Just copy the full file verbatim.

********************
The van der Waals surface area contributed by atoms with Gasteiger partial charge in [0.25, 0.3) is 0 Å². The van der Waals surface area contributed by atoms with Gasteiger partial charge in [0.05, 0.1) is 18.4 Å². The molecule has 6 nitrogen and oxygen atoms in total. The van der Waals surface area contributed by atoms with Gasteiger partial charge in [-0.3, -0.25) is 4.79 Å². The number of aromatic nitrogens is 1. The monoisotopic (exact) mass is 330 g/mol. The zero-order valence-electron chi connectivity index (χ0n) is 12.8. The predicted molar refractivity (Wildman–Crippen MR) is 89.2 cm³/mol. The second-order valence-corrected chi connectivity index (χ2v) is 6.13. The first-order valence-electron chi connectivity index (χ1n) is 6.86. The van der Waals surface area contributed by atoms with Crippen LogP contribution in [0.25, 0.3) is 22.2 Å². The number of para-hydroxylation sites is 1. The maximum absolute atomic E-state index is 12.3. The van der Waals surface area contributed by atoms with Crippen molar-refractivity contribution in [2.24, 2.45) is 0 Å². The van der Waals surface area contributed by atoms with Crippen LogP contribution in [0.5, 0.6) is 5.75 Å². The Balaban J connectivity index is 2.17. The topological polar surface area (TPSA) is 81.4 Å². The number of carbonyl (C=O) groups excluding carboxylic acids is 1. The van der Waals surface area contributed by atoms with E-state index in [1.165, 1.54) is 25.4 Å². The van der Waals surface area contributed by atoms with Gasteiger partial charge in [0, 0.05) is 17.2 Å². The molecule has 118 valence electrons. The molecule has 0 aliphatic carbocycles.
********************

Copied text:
The van der Waals surface area contributed by atoms with Gasteiger partial charge in [0.25, 0.3) is 0 Å². The van der Waals surface area contributed by atoms with Gasteiger partial charge in [0.05, 0.1) is 18.4 Å². The molecule has 6 nitrogen and oxygen atoms in total. The van der Waals surface area contributed by atoms with Gasteiger partial charge in [-0.3, -0.25) is 4.79 Å². The number of aromatic nitrogens is 1. The monoisotopic (exact) mass is 330 g/mol. The zero-order valence-electron chi connectivity index (χ0n) is 12.8. The predicted molar refractivity (Wildman–Crippen MR) is 89.2 cm³/mol. The second-order valence-corrected chi connectivity index (χ2v) is 6.13. The first-order valence-electron chi connectivity index (χ1n) is 6.86. The van der Waals surface area contributed by atoms with Crippen LogP contribution in [0.25, 0.3) is 22.2 Å². The number of para-hydroxylation sites is 1. The maximum absolute atomic E-state index is 12.3. The van der Waals surface area contributed by atoms with Crippen molar-refractivity contribution in [2.24, 2.45) is 0 Å². The van der Waals surface area contributed by atoms with Crippen LogP contribution in [0.5, 0.6) is 5.75 Å². The Balaban J connectivity index is 2.17. The topological polar surface area (TPSA) is 81.4 Å². The number of carbonyl (C=O) groups excluding carboxylic acids is 1. The van der Waals surface area contributed by atoms with E-state index in [1.165, 1.54) is 25.4 Å². The van der Waals surface area contributed by atoms with Gasteiger partial charge in [0, 0.05) is 17.2 Å². The molecule has 118 valence electrons. The molecule has 0 aliphatic carbocycles.